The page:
All was fairly solved; not true! Dell Computer lies. Do not buy Dell products. I am furious at Dell since my inconvenience means nothing to them. My files are on my new computer and I need them. It is time for a new summer session, my academic files are on that computer,and besides, the Internet is faster.

Damn Dell! Today is almost over and I received a voice message that my order has been delayed for at least one to two weeks. My holistic, calm persona could not last and I gave a Dell representative a fairly Joycean litany, or maybe Carlin-like might be more accurate. (And only yesterday in the college research class that I am teaching we were discussing the all too commonplace use of curse words and their etymology. I have smart students.)

And I am truly annoyed. I am using my old Inspiron which is hobbling along. However, I trust it will last and redeem itself; what does it matter that in order to get an s or a b letter to appear, I must forcefully smash the key.

Okay, I will meditate. I will return to my holistic persona. Maybe.

Peace, dudes and dudettes.

Thursday, June 12, 2008

Lately I have been writing. It has been years since I wrote from the heart and fully engaged in the creative process. I have written and published in area press, online ,and in cancer and wellness related journals. Not to mention the papers and graduate thesis required to earn the Masters in Holistic Health.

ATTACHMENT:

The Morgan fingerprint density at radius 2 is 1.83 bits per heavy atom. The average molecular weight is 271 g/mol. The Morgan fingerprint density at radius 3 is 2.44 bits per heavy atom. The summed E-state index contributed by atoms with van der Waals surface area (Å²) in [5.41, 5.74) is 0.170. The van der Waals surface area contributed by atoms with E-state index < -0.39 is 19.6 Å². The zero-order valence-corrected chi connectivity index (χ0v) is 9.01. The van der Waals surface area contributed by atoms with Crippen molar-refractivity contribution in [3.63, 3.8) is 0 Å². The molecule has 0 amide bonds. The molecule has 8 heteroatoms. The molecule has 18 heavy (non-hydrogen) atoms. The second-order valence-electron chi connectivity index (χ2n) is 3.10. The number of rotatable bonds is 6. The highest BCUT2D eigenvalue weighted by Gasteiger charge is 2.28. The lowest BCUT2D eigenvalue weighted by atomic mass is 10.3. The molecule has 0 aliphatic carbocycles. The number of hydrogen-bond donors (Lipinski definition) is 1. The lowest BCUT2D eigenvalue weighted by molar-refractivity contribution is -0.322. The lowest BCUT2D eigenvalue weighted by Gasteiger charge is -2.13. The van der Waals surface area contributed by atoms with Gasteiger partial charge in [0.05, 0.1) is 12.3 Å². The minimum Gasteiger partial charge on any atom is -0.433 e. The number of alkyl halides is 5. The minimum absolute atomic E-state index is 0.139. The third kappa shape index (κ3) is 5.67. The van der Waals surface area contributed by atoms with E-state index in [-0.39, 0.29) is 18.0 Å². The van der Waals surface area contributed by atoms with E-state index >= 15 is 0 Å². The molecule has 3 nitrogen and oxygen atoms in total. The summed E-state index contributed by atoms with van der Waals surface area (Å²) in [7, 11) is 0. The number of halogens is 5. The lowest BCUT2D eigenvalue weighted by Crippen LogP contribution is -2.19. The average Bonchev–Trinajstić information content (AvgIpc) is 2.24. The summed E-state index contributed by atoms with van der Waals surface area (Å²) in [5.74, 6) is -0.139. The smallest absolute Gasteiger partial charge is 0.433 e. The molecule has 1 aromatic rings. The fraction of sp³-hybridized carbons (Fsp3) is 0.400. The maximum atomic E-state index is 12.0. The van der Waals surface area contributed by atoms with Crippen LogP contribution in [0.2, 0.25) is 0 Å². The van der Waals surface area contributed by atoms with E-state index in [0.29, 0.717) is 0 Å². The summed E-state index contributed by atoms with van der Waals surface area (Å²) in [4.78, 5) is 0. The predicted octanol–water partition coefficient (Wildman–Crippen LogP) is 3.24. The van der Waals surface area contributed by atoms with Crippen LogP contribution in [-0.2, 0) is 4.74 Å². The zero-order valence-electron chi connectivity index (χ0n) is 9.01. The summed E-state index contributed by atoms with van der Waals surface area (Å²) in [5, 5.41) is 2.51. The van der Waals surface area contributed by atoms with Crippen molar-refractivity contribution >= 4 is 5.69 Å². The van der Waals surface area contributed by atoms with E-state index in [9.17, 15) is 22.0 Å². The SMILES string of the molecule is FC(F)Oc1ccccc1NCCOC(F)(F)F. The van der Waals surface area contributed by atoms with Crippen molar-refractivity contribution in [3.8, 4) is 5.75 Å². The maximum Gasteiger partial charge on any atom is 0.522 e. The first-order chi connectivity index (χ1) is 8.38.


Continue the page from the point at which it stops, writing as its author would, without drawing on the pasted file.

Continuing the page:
I do not know what I will do exactly with the deep writing. Perhaps try for a book or series of articles. It will take time; I have much material. At times, it became difficult to write and to live entirely truthfully. Selectively, I revealed my life; I still think so often of Emily Dickinson and how her work selectively revealed moments in each numbered poem (Time for a reread!)

Yet, in the creative process, what role does truth play? When we write or draw or create in any form, what are the effects? Does writing lead to wellness? When my life revolved around cancer--chemotherapy, radiation, living with an incredibly supportive other, movies, city walks, museums, art, more chemotherapy, radiation, complete evenings spent in the bathroom, writing became my therapy of a very mixed emotional time. Writing and Buddhist chanting became my bridge between this world and mortality. I would experience, write, chant. That was eight years ago and now, it is memory, except for the words I wrote, medical charts, doctor visits, and that feeling in the heart chakra when I hear the word--cancer.

I hear it often. I am an advocate with C3 Coalition, peer counselor for Colorectal Cancer Alliance, and trained holistically as a Cancer Guide, sort of a holistic resource, cancer mentor for anyone experiencing cancer. And still, it is a subject of intense interest and passion. I experienced cancer; it did not kill me, it did not define me, it did provide endless change. Sometimes, I am even appreciative.